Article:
Another personal and commercial credo that Cedric feels compelled to raise in discussing his storied journey in the Australian property industry is the importance of truth. “It’s something I harp on when mentoring young people in business. It’s at the heart of ethical behaviour and it is also a great tool. The truth doesn’t vary so takes away reliance on memory. It depresses me, and clearly a great many others around the globe, that in the greatest democracy in the world it has become a debased notion at the highest levels. One can only hope this is a passing phenomenon and not a tipping point to a very dangerous place.”
On the happier subject of nominating some of the positive tipping points in his corporate journey Cedric nominates 1997, the year that an Australian institution backed his fledgling company to launch three development funds by investing $300 million, resulting in $1 billion dollars of end value development; the hiring of David Harrison as joint CEO in 2004; the floating of Charter Hall on the Australia stock exchange in 2005; outstanding relationships with the banks during the GFC as a result of the firm’s successful track record and conservative management; and, lastly, the opportunity to purchase the Macquarie Group property platform in 2010 in their post-GFC rationalisation. “That transaction catapulted us to another level, brought in some more great people to the business and helped elevate us to where we are today.”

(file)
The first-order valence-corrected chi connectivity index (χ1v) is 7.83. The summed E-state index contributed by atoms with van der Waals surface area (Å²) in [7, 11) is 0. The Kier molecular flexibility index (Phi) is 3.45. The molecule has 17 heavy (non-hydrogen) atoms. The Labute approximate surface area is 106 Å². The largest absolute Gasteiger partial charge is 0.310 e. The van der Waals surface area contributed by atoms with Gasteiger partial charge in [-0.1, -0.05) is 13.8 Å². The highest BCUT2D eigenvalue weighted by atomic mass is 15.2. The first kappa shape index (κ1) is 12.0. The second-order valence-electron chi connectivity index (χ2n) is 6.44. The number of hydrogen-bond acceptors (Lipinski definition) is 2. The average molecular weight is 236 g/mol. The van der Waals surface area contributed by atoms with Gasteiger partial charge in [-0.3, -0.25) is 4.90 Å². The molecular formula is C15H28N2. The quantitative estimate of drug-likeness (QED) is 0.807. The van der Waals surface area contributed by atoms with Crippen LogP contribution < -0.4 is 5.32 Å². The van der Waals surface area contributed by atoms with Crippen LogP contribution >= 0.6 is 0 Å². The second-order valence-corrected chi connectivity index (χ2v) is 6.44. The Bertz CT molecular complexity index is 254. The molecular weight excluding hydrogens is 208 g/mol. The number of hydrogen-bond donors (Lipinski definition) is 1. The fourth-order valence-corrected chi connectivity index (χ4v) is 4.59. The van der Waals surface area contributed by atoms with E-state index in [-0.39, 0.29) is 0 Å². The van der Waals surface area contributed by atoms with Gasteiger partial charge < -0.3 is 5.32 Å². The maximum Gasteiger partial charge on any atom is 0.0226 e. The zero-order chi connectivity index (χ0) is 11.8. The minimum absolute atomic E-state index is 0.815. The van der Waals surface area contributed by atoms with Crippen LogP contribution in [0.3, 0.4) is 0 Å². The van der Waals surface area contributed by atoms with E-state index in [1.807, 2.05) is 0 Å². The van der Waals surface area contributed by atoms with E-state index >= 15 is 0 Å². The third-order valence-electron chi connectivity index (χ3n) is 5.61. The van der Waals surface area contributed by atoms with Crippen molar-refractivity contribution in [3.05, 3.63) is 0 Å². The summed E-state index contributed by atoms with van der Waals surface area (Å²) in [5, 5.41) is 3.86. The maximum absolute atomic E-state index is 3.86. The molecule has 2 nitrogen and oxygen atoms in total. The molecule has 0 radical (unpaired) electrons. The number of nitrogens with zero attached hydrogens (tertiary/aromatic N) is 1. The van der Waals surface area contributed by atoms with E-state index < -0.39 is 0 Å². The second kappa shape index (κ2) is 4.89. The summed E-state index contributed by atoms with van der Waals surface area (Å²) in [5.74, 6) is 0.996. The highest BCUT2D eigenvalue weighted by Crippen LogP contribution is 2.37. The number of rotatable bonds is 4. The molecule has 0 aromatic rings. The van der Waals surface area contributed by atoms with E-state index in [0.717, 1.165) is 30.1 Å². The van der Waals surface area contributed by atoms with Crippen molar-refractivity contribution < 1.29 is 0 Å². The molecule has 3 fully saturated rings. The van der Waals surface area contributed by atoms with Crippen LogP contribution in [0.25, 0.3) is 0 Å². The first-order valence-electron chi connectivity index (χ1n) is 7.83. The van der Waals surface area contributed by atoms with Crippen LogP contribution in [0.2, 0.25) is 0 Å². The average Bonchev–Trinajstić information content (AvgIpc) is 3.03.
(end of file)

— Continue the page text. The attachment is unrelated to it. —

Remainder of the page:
Cedric is quick to point out he will not be severing his ties completely with the business he helped build from scratch:
“I will continue to mentor young people within the firm and I will continue to entrust a prudent portion of my life savings to the management of Charter Hall, like many other mum and dad investors, Australian institutions and wholesale investors from 17 countries around the world.”
After a pause he notes, with just a hint of melancholy: ”Come July I think the hardest thing to get used to will be not saying ‘us’ and ‘we’, but that’s OK. It’s been the greatest of journeys, one I would never change, and one for which I will be forever grateful.”